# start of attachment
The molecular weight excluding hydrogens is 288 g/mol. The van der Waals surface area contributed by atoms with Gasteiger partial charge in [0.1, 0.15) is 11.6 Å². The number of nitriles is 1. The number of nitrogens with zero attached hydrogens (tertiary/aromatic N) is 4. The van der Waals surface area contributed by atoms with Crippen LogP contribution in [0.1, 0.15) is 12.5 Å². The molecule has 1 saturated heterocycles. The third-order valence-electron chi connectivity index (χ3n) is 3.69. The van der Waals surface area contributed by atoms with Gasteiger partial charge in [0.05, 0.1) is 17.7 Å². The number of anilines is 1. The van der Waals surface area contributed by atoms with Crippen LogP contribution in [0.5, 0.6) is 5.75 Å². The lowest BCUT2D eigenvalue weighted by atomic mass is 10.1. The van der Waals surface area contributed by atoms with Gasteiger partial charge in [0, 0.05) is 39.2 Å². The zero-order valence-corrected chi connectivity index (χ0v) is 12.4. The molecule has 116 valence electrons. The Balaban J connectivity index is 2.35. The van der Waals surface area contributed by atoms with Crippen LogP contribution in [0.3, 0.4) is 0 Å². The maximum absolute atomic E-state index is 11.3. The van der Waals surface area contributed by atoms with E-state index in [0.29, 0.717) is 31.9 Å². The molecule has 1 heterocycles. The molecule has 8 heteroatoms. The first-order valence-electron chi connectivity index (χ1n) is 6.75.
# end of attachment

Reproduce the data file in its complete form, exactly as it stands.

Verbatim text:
The molecular weight excluding hydrogens is 288 g/mol. The van der Waals surface area contributed by atoms with Gasteiger partial charge in [0.1, 0.15) is 11.6 Å². The number of nitriles is 1. The number of nitrogens with zero attached hydrogens (tertiary/aromatic N) is 4. The van der Waals surface area contributed by atoms with Crippen LogP contribution in [0.1, 0.15) is 12.5 Å². The molecule has 1 saturated heterocycles. The third-order valence-electron chi connectivity index (χ3n) is 3.69. The van der Waals surface area contributed by atoms with Gasteiger partial charge in [0.05, 0.1) is 17.7 Å². The number of anilines is 1. The van der Waals surface area contributed by atoms with Crippen LogP contribution in [0.5, 0.6) is 5.75 Å². The lowest BCUT2D eigenvalue weighted by atomic mass is 10.1. The van der Waals surface area contributed by atoms with Gasteiger partial charge in [0, 0.05) is 39.2 Å². The zero-order valence-corrected chi connectivity index (χ0v) is 12.4. The molecule has 116 valence electrons. The Balaban J connectivity index is 2.35. The van der Waals surface area contributed by atoms with Crippen LogP contribution in [0.3, 0.4) is 0 Å². The maximum absolute atomic E-state index is 11.3. The van der Waals surface area contributed by atoms with E-state index in [0.29, 0.717) is 31.9 Å². The molecule has 1 heterocycles. The molecule has 8 heteroatoms. The first-order valence-electron chi connectivity index (χ1n) is 6.75.